The EU is not the Soviet Union; these fears are overblown. Latvia is nevertheless an example of how a state can democratically bind itself to an undemocratic result, and democratically place itself beyond any chance of escape.
Riga has garnered widespread support within Europe, which is desperate to shore up the besieged currency. However, Riga’s entry looks like rats running onto a sinking ship to many Latvians.
In Riga, former Waffen SS members drawn from Latvia — and, in a worrying development, younger generations — march in the streets in remembrance of the people who killed Jews and Slavs as equally bereft of humanity.
Latvia’s likely success in joining the eurozone flies in the face of almost every possible indicator — and it again comes back to Berlin, who wants a symbol of austerity’s success to use against Southern Europe.
Not everyone is certain that this is a wise decision. Nevertheless, Latvia has followed policies which make its economic success likely irrespective of the fate of the Euro.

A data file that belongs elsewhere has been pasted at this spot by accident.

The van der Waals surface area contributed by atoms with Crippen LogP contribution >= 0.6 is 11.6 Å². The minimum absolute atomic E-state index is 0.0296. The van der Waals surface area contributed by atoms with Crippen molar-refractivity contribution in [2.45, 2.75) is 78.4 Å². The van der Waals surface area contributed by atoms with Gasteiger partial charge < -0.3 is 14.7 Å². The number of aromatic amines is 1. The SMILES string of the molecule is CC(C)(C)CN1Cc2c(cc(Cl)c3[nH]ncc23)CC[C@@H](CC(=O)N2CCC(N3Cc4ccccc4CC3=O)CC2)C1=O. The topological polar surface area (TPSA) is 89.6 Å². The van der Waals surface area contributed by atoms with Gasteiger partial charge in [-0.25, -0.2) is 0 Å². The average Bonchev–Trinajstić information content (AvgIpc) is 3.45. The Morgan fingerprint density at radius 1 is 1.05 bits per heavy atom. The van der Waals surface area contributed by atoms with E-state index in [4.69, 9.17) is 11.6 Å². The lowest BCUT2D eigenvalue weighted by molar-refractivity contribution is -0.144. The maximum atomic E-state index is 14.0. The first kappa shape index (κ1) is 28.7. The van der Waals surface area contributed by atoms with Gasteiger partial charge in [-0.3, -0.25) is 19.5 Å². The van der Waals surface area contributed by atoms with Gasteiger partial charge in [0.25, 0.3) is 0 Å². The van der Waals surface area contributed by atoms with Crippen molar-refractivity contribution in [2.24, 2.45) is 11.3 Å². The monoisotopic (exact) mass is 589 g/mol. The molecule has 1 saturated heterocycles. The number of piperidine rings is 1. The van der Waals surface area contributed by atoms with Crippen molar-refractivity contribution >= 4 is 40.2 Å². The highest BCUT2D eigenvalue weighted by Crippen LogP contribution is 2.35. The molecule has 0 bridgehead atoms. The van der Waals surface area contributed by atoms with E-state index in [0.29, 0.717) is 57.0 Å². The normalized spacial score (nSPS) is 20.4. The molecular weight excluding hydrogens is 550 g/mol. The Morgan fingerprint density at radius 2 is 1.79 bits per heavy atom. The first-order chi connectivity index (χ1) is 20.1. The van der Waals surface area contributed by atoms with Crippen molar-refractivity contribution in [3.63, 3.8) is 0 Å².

With Europe in recession, the East will face continued tough times. However, even today some countries and some companies are doing well. With the right policies, the region can prosper in spite of the West’s difficulties.
In the first half of 2012, private equity firms raised more money in Central and Eastern Europe than they did all last year, the greatest increase since 2008. Investors obviously expect future growth in the region.
The Eurozone continues to go from bad to worse. Greece may be on its way out. Spain wants a bank bail-out. Buried amongst this depressing cascade of impending catastrophe is some good news. The Baltic States have demonstrated the art of economic reform.